Emacs uses the GNU Multiple Precision (GMP) library to support
integers whose size is too large to support natively. The integers
supported natively are known as "fixnums", while the larger ones are
"bignums". The new predicates
fixnump can be used to
distinguish between these two types of integers.
All the arithmetic, comparison, and logical (a.k.a. "bitwise")
operations where bignums make sense now support both fixnums and
bignums. However, note that unlike fixnums, bignums will not compare
eq, you must use
eql instead. (Numerical comparison
with '=' works on both, of course.)
Since large bignums consume a lot of memory, Emacs limits the size of the largest bignum a Lisp program is allowed to create. The nonnegative value of the new variable integer-width specifies the maximum number of bits allowed in a bignum. Emacs signals an integer overflow error if this limit is exceeded.
Several primitive functions formerly returned floats or lists of
integers to represent integers that did not fit into fixnums. These
functions now simply return integers instead. Affected functions
include functions like
encode-char that compute code-points, functions
file-attributes that compute file sizes and other attributes,
process-id that compute process IDs, and functions like
group-gid that compute user and group IDs.
overflow-erroris now documented as a subcategory of
Formerly it was undocumented, and was (incorrectly) a subcategory
time-convertconverts Lisp time values to Lisp
timestamps of various forms, including a new timestamp form '(TICKS . HZ)' where TICKS is an integer and HZ a positive integer denoting a clock frequency.
it is planned to change in a future Emacs version, to exploit bignums.
The documentation has been updated to mention that the timestamp
format may change and that programs should use functions like
time-convert rather than
probing the innards of a timestamp directly, or creating a timestamp
decode-time, which generates these timestamps, as well
as functions like
encode-time that accept them. The subsecond info
is present as a '(TICKS . HZ)' value in the seconds element of a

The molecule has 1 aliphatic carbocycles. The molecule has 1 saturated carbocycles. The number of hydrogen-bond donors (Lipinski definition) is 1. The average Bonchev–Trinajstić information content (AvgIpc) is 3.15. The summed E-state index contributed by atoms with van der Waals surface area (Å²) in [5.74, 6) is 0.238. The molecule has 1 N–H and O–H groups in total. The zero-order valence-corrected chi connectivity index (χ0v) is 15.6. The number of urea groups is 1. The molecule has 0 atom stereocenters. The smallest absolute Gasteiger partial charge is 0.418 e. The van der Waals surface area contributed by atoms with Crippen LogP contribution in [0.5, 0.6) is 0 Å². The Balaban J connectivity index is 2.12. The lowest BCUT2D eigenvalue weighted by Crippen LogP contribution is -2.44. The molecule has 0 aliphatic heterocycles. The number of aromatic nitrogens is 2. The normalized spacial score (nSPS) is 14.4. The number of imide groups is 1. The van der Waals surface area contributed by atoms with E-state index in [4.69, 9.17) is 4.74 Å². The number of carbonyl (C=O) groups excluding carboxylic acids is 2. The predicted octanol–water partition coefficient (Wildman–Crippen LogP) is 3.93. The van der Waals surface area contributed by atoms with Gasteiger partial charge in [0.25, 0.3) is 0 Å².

decoded timestamp, and
decode-time has a new optional FORM argument
specifying the form of the seconds member. For example, if X is the
timestamp '(1566009571321878186 . 1000000000)', which represents
"2019-08-17 02:39:31.321878186 UTC", '(decode-time X t t)' returns
'((31321878186 . 1000000000) 39 2 17 8 2019 6 nil 0)' instead of the
traditional '(31 39 2 17 8 2019 6 nil 0)' returned by plain
'(decode-time X t)'. Although the default FORM is currently
integer, which truncates the seconds to an integer and is the
traditional behavior, this default may change in future Emacs
versions, so callers requiring an integer should specify FORM
encode-timesupports a new API '(encode-time TIME)'.
encode-time API is still supported.
intervals has been added. The main function to use is
iso8601-parse, but there's also
iso8601-parse-interval. All these functions return decoded time
structures, except the final one, which returns three of them (start,
end and duration).
infinities and NaNs too, and propagate them or return nil like floating-point operators do. If both arguments are finite, these functions now return exact results instead of rounding in some cases, and they also avoid excess precision when that is easy.
time-equal-pcompares time values for equality.
format-time-stringsupports a new conversion specifier flag '+'
that acts like the
0 flag but also puts a '+' before nonnegative
years containing more than four digits. This is for compatibility
accessors can be used.
date-days-in-month(which will say how many
days there are in a month in a specific year),
(that computes the date of an ordinal day),
doing computations on a decoded time structure),
(for making a decoded time structure with only the given keywords
filled out), and
encoded-time-set-defaults (which fills in nil
elements as if it's midnight January 1st, 1970) have been added.
parse-time-stringnow return -1
if it is not known whether daylight saving time is in effect.
Formerly they were inconsistent:
encode-time returned t in this
parse-time-string returned nil. Now they
consistently use nil to mean that DST is not in effect, and use -1
to mean that it is not known whether DST is in effect.
This macro works like
progn, but messages how long it takes to
evaluate the body forms. The value of the last form is the return
This function works like
read-char, but uses
to read a character, so it maintains a history that can be navigated
via usual minibuffer keystrokes
can be used to specify functions to show and clear messages that normally are displayed in the echo area.